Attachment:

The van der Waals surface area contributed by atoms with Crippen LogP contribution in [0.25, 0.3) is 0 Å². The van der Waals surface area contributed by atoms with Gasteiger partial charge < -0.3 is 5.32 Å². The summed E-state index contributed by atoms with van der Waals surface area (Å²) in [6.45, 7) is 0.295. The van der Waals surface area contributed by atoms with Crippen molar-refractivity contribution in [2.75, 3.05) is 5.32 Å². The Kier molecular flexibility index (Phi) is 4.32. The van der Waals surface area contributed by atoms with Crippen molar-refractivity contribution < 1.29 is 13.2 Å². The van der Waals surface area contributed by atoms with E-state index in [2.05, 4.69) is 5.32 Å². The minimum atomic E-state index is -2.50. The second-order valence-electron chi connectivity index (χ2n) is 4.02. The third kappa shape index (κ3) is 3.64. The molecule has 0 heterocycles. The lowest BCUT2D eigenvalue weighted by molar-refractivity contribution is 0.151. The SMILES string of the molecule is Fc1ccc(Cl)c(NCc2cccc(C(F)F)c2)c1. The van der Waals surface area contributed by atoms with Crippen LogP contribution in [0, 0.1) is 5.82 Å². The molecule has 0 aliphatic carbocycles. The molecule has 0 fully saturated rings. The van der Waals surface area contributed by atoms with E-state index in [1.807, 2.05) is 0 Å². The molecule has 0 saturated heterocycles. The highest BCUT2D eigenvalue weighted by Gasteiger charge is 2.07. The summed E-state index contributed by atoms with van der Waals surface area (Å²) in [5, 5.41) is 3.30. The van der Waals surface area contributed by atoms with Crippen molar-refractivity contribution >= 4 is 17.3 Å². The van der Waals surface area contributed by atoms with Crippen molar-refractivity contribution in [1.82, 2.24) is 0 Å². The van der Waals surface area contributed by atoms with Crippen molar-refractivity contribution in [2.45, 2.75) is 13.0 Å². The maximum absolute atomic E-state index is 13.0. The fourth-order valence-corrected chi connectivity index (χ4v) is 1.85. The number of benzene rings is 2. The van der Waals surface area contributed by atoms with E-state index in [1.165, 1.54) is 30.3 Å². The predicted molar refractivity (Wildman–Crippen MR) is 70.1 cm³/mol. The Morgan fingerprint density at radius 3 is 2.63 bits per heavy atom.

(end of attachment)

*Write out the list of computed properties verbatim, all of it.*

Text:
The van der Waals surface area contributed by atoms with Crippen LogP contribution in [0.25, 0.3) is 0 Å². The van der Waals surface area contributed by atoms with Gasteiger partial charge < -0.3 is 5.32 Å². The summed E-state index contributed by atoms with van der Waals surface area (Å²) in [6.45, 7) is 0.295. The van der Waals surface area contributed by atoms with Crippen molar-refractivity contribution in [2.75, 3.05) is 5.32 Å². The Kier molecular flexibility index (Phi) is 4.32. The van der Waals surface area contributed by atoms with Crippen molar-refractivity contribution < 1.29 is 13.2 Å². The van der Waals surface area contributed by atoms with E-state index in [2.05, 4.69) is 5.32 Å². The minimum atomic E-state index is -2.50. The second-order valence-electron chi connectivity index (χ2n) is 4.02. The third kappa shape index (κ3) is 3.64. The molecule has 0 heterocycles. The lowest BCUT2D eigenvalue weighted by molar-refractivity contribution is 0.151. The SMILES string of the molecule is Fc1ccc(Cl)c(NCc2cccc(C(F)F)c2)c1. The van der Waals surface area contributed by atoms with Crippen LogP contribution in [0, 0.1) is 5.82 Å². The molecule has 0 aliphatic carbocycles. The molecule has 0 fully saturated rings. The van der Waals surface area contributed by atoms with E-state index in [1.807, 2.05) is 0 Å². The molecule has 0 saturated heterocycles. The highest BCUT2D eigenvalue weighted by Gasteiger charge is 2.07. The summed E-state index contributed by atoms with van der Waals surface area (Å²) in [5, 5.41) is 3.30. The van der Waals surface area contributed by atoms with Crippen molar-refractivity contribution >= 4 is 17.3 Å². The van der Waals surface area contributed by atoms with Crippen molar-refractivity contribution in [1.82, 2.24) is 0 Å². The van der Waals surface area contributed by atoms with Crippen molar-refractivity contribution in [2.45, 2.75) is 13.0 Å². The maximum absolute atomic E-state index is 13.0. The fourth-order valence-corrected chi connectivity index (χ4v) is 1.85. The number of benzene rings is 2. The van der Waals surface area contributed by atoms with E-state index in [1.165, 1.54) is 30.3 Å². The predicted molar refractivity (Wildman–Crippen MR) is 70.1 cm³/mol. The Morgan fingerprint density at radius 3 is 2.63 bits per heavy atom.